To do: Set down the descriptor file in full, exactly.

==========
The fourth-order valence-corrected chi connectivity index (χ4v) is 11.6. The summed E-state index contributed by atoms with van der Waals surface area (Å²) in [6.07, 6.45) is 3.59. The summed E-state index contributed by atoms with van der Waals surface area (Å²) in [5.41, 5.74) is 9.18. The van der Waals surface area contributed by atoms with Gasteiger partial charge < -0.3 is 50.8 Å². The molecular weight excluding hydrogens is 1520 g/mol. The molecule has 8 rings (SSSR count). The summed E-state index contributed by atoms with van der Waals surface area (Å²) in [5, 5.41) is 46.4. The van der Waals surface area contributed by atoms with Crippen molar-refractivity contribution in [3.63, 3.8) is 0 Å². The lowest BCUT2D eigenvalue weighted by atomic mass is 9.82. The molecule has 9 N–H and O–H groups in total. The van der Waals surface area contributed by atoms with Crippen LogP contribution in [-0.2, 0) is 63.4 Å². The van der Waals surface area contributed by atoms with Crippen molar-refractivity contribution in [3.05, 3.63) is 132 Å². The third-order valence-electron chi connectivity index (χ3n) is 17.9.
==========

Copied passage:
The fourth-order valence-corrected chi connectivity index (χ4v) is 11.6. The summed E-state index contributed by atoms with van der Waals surface area (Å²) in [6.07, 6.45) is 3.59. The summed E-state index contributed by atoms with van der Waals surface area (Å²) in [5.41, 5.74) is 9.18. The van der Waals surface area contributed by atoms with Gasteiger partial charge < -0.3 is 50.8 Å². The molecular weight excluding hydrogens is 1520 g/mol. The molecule has 8 rings (SSSR count). The summed E-state index contributed by atoms with van der Waals surface area (Å²) in [5, 5.41) is 46.4. The van der Waals surface area contributed by atoms with Crippen molar-refractivity contribution in [3.63, 3.8) is 0 Å². The lowest BCUT2D eigenvalue weighted by atomic mass is 9.82. The molecule has 9 N–H and O–H groups in total. The van der Waals surface area contributed by atoms with Crippen LogP contribution in [-0.2, 0) is 63.4 Å². The van der Waals surface area contributed by atoms with Crippen molar-refractivity contribution in [3.05, 3.63) is 132 Å². The third-order valence-electron chi connectivity index (χ3n) is 17.9.